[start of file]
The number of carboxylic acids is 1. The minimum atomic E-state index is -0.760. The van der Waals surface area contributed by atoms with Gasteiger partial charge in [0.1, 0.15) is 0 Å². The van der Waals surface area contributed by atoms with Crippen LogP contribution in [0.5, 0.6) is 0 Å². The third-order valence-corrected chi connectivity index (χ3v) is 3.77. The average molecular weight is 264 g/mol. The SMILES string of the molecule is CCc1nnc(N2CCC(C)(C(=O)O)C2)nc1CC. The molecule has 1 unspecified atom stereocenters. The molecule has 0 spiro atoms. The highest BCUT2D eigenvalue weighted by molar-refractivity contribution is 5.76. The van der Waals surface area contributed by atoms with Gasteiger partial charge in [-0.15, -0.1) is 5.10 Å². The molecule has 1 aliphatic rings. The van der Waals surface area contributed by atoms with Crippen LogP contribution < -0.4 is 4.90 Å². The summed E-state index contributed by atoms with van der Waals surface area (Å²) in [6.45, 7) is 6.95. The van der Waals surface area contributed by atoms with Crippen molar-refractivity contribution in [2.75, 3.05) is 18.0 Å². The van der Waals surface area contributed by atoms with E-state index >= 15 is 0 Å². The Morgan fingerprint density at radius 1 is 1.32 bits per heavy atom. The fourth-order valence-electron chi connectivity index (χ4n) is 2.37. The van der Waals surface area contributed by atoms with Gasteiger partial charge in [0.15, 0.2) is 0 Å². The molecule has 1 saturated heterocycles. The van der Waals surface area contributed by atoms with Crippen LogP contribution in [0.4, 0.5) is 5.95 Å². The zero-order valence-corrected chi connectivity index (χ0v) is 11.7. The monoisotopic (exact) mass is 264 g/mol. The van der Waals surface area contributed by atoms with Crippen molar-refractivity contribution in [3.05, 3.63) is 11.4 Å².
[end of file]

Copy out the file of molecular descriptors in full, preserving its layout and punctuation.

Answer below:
The number of carboxylic acids is 1. The minimum atomic E-state index is -0.760. The van der Waals surface area contributed by atoms with Gasteiger partial charge in [0.1, 0.15) is 0 Å². The van der Waals surface area contributed by atoms with Crippen LogP contribution in [0.5, 0.6) is 0 Å². The third-order valence-corrected chi connectivity index (χ3v) is 3.77. The average molecular weight is 264 g/mol. The SMILES string of the molecule is CCc1nnc(N2CCC(C)(C(=O)O)C2)nc1CC. The molecule has 1 unspecified atom stereocenters. The molecule has 0 spiro atoms. The highest BCUT2D eigenvalue weighted by molar-refractivity contribution is 5.76. The van der Waals surface area contributed by atoms with Gasteiger partial charge in [-0.15, -0.1) is 5.10 Å². The molecule has 1 aliphatic rings. The van der Waals surface area contributed by atoms with Crippen LogP contribution < -0.4 is 4.90 Å². The summed E-state index contributed by atoms with van der Waals surface area (Å²) in [6.45, 7) is 6.95. The van der Waals surface area contributed by atoms with Crippen molar-refractivity contribution in [2.75, 3.05) is 18.0 Å². The van der Waals surface area contributed by atoms with E-state index >= 15 is 0 Å². The Morgan fingerprint density at radius 1 is 1.32 bits per heavy atom. The fourth-order valence-electron chi connectivity index (χ4n) is 2.37. The van der Waals surface area contributed by atoms with Gasteiger partial charge in [0.15, 0.2) is 0 Å². The molecule has 1 saturated heterocycles. The van der Waals surface area contributed by atoms with Crippen LogP contribution in [0.4, 0.5) is 5.95 Å². The zero-order valence-corrected chi connectivity index (χ0v) is 11.7. The monoisotopic (exact) mass is 264 g/mol. The van der Waals surface area contributed by atoms with Crippen molar-refractivity contribution in [3.05, 3.63) is 11.4 Å².